The report card for each state contains the scores it received when we evaluated it for how well it protects patients against sexually abusive doctors. The overall rating is the average of the score the state received in each category. In states with two medical boards, one for osteopathic physicians and the other for medical doctors, the overall rating is based on an average of each board’s scores.
Click on the boxes below to read how Rhode Island did on each category — and how we calculated the score for the categories.
Nineteen women and girls accused Shetty of sexual assault, according to a news report, but the pediatric neurologist was convicted of only three misdemeanors and acquitted of 15 felony charges. He received a two-year suspended sentence.
In one case it was alleged that Shetty had sexually abused a patient for 10 years, beginning when she was 13. She committed suicide in 1999, at age 23. He was not charged in that case because the statute of limitations had expired.
As police were investigating that case, they found more patients who said they had been molested. The misdemeanor convictions involved two former patients who testified Shetty had inappropriately touched their breasts.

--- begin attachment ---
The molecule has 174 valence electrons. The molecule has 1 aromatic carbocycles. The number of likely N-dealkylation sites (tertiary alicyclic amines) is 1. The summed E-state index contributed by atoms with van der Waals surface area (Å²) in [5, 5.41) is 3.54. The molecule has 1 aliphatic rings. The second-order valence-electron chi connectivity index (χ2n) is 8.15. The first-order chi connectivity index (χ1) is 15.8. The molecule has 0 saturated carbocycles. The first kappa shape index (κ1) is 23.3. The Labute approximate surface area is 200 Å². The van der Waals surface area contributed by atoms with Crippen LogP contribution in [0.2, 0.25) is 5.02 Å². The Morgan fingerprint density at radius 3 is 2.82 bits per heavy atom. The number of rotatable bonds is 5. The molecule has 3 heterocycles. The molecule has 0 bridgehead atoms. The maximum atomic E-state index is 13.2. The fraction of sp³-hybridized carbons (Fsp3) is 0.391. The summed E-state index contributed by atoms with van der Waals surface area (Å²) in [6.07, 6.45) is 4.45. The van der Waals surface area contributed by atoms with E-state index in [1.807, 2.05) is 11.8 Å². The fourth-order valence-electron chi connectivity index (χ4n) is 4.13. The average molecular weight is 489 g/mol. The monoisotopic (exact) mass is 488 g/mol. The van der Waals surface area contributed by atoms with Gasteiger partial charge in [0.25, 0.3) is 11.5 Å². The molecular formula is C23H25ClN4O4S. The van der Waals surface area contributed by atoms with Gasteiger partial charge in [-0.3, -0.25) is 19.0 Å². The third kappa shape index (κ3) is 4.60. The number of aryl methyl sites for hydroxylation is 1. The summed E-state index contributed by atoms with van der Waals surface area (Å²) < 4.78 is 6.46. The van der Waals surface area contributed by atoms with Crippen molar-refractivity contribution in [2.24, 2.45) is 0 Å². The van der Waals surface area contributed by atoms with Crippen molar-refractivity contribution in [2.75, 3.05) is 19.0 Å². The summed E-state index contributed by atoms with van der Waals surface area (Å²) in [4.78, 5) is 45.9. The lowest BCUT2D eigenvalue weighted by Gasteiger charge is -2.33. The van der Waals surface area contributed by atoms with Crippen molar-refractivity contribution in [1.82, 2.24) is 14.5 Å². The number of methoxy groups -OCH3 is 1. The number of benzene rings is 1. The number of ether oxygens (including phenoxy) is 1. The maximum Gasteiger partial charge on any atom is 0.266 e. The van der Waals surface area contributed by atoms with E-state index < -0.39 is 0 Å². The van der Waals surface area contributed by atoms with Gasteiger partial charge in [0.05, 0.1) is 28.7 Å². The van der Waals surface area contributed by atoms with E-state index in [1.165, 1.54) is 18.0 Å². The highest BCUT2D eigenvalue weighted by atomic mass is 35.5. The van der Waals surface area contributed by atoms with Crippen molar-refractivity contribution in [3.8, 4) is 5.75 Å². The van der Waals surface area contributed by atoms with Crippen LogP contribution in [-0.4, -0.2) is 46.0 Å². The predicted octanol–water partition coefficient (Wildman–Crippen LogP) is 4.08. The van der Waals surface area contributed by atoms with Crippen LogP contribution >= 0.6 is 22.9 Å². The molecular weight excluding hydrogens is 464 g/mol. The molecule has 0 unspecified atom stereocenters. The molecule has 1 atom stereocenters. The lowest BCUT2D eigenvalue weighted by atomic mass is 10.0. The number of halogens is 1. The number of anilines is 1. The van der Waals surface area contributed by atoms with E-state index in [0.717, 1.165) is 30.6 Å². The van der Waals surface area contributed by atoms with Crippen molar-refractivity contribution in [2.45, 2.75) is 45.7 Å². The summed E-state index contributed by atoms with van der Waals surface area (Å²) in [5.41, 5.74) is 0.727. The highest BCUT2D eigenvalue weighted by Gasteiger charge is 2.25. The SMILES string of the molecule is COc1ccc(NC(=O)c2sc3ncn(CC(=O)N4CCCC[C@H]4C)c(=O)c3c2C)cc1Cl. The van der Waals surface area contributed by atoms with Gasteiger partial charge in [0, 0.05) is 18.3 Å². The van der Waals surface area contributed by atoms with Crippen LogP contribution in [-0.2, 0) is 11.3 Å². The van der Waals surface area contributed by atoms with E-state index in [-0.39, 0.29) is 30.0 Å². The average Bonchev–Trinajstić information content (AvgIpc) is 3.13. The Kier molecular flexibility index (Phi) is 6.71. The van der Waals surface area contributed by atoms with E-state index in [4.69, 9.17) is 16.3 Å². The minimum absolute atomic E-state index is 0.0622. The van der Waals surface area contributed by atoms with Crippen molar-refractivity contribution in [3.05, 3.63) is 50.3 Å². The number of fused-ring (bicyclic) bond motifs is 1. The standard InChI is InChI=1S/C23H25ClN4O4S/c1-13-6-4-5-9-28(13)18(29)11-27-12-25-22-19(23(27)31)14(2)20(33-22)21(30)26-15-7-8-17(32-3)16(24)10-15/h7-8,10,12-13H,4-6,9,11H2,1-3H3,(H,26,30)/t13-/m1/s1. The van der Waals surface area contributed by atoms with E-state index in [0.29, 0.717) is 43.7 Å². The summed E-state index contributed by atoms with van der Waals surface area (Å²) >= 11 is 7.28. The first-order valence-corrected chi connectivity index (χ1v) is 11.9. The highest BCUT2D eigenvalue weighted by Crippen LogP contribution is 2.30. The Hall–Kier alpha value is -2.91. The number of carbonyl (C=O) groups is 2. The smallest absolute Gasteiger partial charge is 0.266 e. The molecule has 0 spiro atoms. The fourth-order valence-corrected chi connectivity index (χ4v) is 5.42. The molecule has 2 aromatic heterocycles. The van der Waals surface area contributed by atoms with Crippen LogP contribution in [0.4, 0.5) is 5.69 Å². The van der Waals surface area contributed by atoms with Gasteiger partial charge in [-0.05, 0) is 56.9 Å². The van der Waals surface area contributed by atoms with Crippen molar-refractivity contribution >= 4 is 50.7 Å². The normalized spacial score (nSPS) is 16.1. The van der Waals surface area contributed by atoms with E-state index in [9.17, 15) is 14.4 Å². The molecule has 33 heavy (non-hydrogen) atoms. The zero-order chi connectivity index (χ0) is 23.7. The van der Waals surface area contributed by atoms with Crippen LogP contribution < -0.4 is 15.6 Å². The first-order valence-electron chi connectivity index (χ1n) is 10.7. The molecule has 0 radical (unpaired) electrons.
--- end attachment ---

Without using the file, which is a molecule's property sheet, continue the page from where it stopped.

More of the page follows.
During the trial, the judge shielded jurors from hearing testimony that Shetty had allegedly sexually assaulted two former patients he had taken to his home, according to a news report.
Shetty, who also was licensed in Massachusetts, had his Rhode Island license suspended in 2000.
Shetty has not yet responded to a request for comment.
“We have an entire community of professionals who have gone through a decade and a half of education and training," and yet they "are really being treated with a heavy hand by the [board] and almost – this word is not mine – a sort of ‘witch hunt.'”
— Rhode Island state Rep. Michael Chippendale, who called for creation of a commission to study doctor discipline, as quoted in the Providence Journal.
After doctors complained that the state board is too zealous, a special state House commission was created in 2015 to study its practices. A report released this year recommends, among other things: limiting the board’s subpoena powers; placing deadlines on complaint proceedings; taking license revocation off the table in negotiations with doctors; and ensuring that doctors are reviewed by at least one peer within their specialty.
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